Illinois is a “No-Fault” Divorce State

Sometimes, well-meaning friends and family members give inaccurate and outdated divorce advice. One reason that this happens is that laws are always changing. Prior to January 1, 2016, Illinois had two options for divorce: fault-based divorce and no-fault divorce. Fault-based grounds were things like infidelity or abuse. However, Public Act 99-90 eliminated all of the fault-based grounds for divorce in the state of Illinois.

Presently, there is only one possible “ground” or reason you can give when requesting a divorce: irreconcilable differences. To petition the court for a divorce, or “dissolution of marriage” in Illinois, you will assert that irreconcilable differences have led to the irreparable breakdown of your marriage.


DuPage County family law attorneyThere are many factors to consider during your Illinois divorce, and one that is frequently overlooked is how Social Security benefits are handled. Social Security benefits are more complicated than other retirement assets like a 401(k), because federal law prohibits assigning, dividing, or garnishing Social Security benefits. This means that state courts cannot even consider Social Security benefits in the division of marital property, because dividing and allocating them–even by anticipating a larger future benefit for one spouse and allocating marital property to the other spouse accordingly–would contradict federal law.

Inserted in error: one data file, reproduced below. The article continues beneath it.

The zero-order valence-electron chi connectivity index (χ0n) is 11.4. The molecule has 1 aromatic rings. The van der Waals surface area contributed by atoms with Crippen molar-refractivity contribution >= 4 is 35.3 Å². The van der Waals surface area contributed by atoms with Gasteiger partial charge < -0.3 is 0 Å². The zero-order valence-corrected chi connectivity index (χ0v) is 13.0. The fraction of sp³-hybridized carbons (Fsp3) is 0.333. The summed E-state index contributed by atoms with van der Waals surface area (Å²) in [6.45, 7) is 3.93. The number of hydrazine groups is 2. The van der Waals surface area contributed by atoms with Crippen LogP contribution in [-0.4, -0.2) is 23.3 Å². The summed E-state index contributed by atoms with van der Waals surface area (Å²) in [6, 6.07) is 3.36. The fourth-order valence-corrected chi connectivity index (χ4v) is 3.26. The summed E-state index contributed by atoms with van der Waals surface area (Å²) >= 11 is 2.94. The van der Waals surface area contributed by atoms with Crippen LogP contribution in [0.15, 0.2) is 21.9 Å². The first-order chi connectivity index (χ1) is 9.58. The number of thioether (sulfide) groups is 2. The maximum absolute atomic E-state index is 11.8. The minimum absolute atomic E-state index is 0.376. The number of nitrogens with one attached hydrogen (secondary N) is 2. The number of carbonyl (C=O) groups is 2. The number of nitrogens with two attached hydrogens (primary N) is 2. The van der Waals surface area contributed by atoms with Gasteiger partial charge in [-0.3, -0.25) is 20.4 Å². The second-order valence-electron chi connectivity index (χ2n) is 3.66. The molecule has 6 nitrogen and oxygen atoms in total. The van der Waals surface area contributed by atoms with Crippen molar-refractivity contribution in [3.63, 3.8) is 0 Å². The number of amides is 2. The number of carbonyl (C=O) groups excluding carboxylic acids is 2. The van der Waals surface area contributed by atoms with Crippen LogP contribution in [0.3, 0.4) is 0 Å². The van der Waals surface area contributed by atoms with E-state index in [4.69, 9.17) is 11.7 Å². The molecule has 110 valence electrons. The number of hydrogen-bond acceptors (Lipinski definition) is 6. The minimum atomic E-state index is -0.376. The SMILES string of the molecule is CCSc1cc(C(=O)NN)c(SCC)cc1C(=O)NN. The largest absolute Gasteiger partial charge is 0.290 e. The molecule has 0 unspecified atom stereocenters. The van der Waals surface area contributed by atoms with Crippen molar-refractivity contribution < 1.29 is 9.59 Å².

However, that does not mean that you are not entitled to your own Social Security benefits according to your former spouse’s benefits. Federal law does allow for certain circumstances in which a divorced wife or husband of an insured person is entitled to Social Security benefits based on their former spouse’s work record.

When Can I Qualify for Spousal Benefits After a Divorce?

Federal law will consider the following factors when determining whether you are eligible for benefits: